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Erasing Arrest Record California
Expungement is a legal process through which an arrest or conviction may be erased from a person’s criminal record. Below you will find links to in-depth information on expungement, and state-specific resources on expungement and criminal records.
- Expungement Basics – Introductory information on expungement and its legal effects.
- Eligibility for Expungement – An arrest or conviction usually must meet certain standards in order to qualify for expungement.
- The Expungement Process – A number of steps must be taken before an expungement is granted.
Expungement (also called “expunction”) is a court-ordered process in which the legal record of an arrest or a criminal conviction is “sealed,” or erased in the eyes of the law. When a conviction is expunged, the process may also be referred to as “setting aside a criminal conviction.” The availability of expungement, and the procedure for getting an arrest or conviction expunged, will vary according to the state or county in which the arrest or conviction occurred.
Legal Effect of an Expungement
An expungement ordinarily means that an arrest or conviction is “sealed,” or erased from a person’s criminal record for most purposes. After the expungement process is complete, an arrest or a criminal conviction ordinarily does not need to be disclosed by the person who was arrested or convicted. For example, when filling out an application for a job or apartment, an applicant whose arrest or conviction has been expunged does not need to disclose that arrest or conviction.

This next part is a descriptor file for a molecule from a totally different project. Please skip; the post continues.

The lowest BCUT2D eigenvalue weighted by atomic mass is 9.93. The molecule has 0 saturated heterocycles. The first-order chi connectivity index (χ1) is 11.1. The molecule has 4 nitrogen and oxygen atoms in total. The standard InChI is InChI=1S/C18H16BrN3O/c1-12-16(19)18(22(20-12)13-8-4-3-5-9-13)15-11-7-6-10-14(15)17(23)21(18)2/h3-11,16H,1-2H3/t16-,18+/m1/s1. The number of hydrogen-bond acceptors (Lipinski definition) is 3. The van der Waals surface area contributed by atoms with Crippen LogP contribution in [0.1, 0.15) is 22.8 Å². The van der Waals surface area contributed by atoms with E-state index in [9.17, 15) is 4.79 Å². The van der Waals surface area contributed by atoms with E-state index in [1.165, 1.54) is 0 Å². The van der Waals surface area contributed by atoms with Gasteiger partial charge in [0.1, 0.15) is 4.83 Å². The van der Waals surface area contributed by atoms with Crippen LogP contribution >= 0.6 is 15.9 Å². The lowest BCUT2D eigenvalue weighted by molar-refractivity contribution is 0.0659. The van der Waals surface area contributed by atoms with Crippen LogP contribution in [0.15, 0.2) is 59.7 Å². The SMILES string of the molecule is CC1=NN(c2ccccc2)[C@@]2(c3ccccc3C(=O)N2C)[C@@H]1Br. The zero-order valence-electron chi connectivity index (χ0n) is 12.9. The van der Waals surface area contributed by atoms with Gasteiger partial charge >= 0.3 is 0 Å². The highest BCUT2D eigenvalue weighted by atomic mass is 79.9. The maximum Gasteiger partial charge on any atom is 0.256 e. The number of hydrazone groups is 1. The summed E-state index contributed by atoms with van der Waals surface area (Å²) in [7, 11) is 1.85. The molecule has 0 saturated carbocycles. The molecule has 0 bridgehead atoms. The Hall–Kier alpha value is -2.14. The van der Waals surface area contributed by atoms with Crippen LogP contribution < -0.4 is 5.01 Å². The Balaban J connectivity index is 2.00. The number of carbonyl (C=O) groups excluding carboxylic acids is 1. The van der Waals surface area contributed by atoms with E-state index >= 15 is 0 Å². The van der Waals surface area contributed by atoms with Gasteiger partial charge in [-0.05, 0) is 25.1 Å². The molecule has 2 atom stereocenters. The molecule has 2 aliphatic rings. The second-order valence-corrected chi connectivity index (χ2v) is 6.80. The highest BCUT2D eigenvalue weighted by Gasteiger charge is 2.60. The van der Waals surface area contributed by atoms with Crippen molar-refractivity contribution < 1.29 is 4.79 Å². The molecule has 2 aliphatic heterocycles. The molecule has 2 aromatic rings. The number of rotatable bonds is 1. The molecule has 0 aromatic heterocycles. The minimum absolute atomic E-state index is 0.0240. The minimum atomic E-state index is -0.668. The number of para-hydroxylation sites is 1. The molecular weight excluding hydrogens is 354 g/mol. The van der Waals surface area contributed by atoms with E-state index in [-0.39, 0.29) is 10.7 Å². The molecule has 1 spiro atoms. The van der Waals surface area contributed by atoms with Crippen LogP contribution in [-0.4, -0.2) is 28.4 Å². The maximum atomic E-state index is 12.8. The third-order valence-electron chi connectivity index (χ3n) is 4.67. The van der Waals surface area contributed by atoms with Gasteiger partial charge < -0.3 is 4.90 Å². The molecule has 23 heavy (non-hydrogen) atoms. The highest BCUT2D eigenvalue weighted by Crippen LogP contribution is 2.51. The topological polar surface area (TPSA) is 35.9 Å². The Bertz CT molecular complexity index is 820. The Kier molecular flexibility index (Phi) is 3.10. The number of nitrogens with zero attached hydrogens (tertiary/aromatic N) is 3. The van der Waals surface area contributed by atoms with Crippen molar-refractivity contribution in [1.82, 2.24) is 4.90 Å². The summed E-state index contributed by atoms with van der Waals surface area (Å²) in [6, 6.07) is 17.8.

In most cases, no record of an expunged arrest or conviction will appear if a potential employer, educational institution, or other company conducts a public records inspection or background search of an individual’s criminal record.
An expunged arrest or conviction is not necessarily completely erased, in the literal sense of the word. An expungement will ordinarily be an accessible part of a person’s criminal record, viewable by certain government agencies, including law enforcement and the criminal courts. This limited accessibility is sometimes referred to as a criminal record being “under seal.” In some legal proceedings, such as during sentencing for any crimes committed after an expungement, or in immigration / deportation proceedings, an expunged conviction that is “under seal” may still be considered as proof of a prior conviction.
When expungement of an arrest or conviction is an option in a state or county, in most instances a person’s criminal record must meet certain standards in order to qualify for the process.
Whether or not a person is eligible for expungement will usually depend on a number of factors, including:
- The amount of time that has passed since the arrest or conviction
- The severity and nature of the event for which expungement is sought (i.e. a conviction for a sex offense may lead to a denial of expungement)
- Events in the applicant’s criminal record (including arrests or convictions in all jurisdictions, not just the offender’s state/county)
- The severity and nature of other events in the applicant’s criminal record
Depending on the state and/or county, special eligibility rules might exist for expungement of arrests or convictions that occurred while the offender was a juvenile, and arrests or convictions for sex offenses.
The Expungement Process
Where available to persons who have been arrested or convicted, expungement does not happen automatically, and is never guaranteed. A person seeking to have an arrest or criminal conviction expunged from their record must usually fill out an application or petition, and submit the paperwork to the proper criminal court for a judge’s review and decision. In most jurisdictions, a fee must be paid in conjunction with the filing of the application.
The expungement process can be complicated. For example, some jurisdictions require an applicant to deliver (or “serve”) papers on district attorneys, while others require the applicant to prepare the legal document (or “Order of Expungement”) which will be signed by the judge. In some cases, a court hearing is required, after which a judge will decide whether to grant the expungement.
If you have any questions about erasing arrest record California contact San Diego Criminal Attorney today at 619.405.0063 or visit San Diego Criminal Attorney